Ions in solutions and protein channels

A problem presented at the UK MMSG Oxford 2005.

Presented by:
Prof Robert Eisenberg (Department of Molecular Biophysics and Physiology, Rush University Medical Center)
J Chapman, R Eisenberg, J Norbury, C Please, G Richardson

Problem Description

Ion channels are proteins of enormous biological and clinical importance because they control such a wide range of cellular function. Channels are also much simpler than many other proteins: they perform an important part of their function without changing structure (on the biological time scale > 0.1 msec, say) using only electrodiffusion. No conformation changes or chemistry (specifically, no change in the shape of electron orbitals) are involved. For example, channels select between hard charged spheres (ions) that are chemically very similar. The challenge is to understand this selectivity using the usual language of physics without invoking ill-defined properties of the channel protein.

The key to the solution, in my view, is the treatment of the electrical and chemical properties of concentrated solutions of salt. The permanent (i.e., fixed) charge on the channel protein ensures a very large local concentration of mobile ions, say 20 Molar (pure water is 55 Molar). Those ions form a crowded plasma of variable number density and our challenge is to determine by theory, computation, and simulation the free energy per mole and conductivity of that crowded plasma.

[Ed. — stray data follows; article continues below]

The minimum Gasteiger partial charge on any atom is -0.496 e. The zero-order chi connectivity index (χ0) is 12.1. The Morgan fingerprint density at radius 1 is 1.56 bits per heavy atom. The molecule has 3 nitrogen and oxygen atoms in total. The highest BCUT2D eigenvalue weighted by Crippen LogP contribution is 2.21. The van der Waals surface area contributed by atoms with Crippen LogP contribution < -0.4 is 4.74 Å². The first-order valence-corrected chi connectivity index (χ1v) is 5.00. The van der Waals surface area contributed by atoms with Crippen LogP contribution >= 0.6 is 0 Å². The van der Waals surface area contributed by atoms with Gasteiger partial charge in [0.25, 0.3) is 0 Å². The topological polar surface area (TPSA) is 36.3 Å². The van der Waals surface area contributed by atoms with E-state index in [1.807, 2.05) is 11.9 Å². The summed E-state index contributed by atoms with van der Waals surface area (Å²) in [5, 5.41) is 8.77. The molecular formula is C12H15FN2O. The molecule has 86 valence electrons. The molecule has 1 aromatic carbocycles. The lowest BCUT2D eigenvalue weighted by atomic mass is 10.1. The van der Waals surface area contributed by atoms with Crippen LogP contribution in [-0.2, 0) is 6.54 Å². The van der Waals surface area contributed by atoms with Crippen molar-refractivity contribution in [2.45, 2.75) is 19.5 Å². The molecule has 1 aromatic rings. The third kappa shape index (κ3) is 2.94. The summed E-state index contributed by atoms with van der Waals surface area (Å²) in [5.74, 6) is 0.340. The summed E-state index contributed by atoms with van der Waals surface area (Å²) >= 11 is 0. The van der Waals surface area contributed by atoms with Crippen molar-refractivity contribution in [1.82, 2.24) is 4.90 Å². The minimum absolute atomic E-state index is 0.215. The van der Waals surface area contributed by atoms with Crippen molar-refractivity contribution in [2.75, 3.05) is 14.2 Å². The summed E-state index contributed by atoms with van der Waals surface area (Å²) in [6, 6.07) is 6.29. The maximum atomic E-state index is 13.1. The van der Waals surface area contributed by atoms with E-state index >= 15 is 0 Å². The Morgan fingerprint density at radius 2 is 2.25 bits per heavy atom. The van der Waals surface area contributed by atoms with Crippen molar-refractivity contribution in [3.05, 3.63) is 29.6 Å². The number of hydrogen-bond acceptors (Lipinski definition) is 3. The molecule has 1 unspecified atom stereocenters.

Preliminary work using physical theories of concentrated salt solutions shows that quite simple treatments do surprisingly well. The challenge is to replace those physical theories with sound mathematics and to extend the mathematics to other related problems concerning plasmas of ions in proteins and solution.

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Study Group Report

Flow of charge within an ion channel is considered. Continuum models which describe the distribution of mobile ionic charge are presented with dimensional analysis used to derive simplified solutions. The question of accounting for the transition from regions where continuum models are adequate to regions where individual molecules must be considered is also discussed.

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Follow-Up Activities

The following publications have been written as a result of this problem:

Singular perturbation analysis of the steady-state Poisson–Nernst–Planck system: Applications to ion channels
A Singer, D Gillespie, J Norbury & RS Eisenberg (2008)
European Journal of Applied Mathematics 19 (5), 541–560.
A Poisson–Nernst–Planck Model for Biological Ion Channels—An Asymptotic Analysis in a Three-Dimensional Narrow Funnel
A Singer & J Norbury (2009)
SIAM Journal on Applied Mathematics 70 (3), 949–968.

The following follow-up meetings have occured to continue work on aspects of this problem:

2006 Ion Channels Followup Meeting
Thursday 30th to Friday 31st March 2006, University of Oxford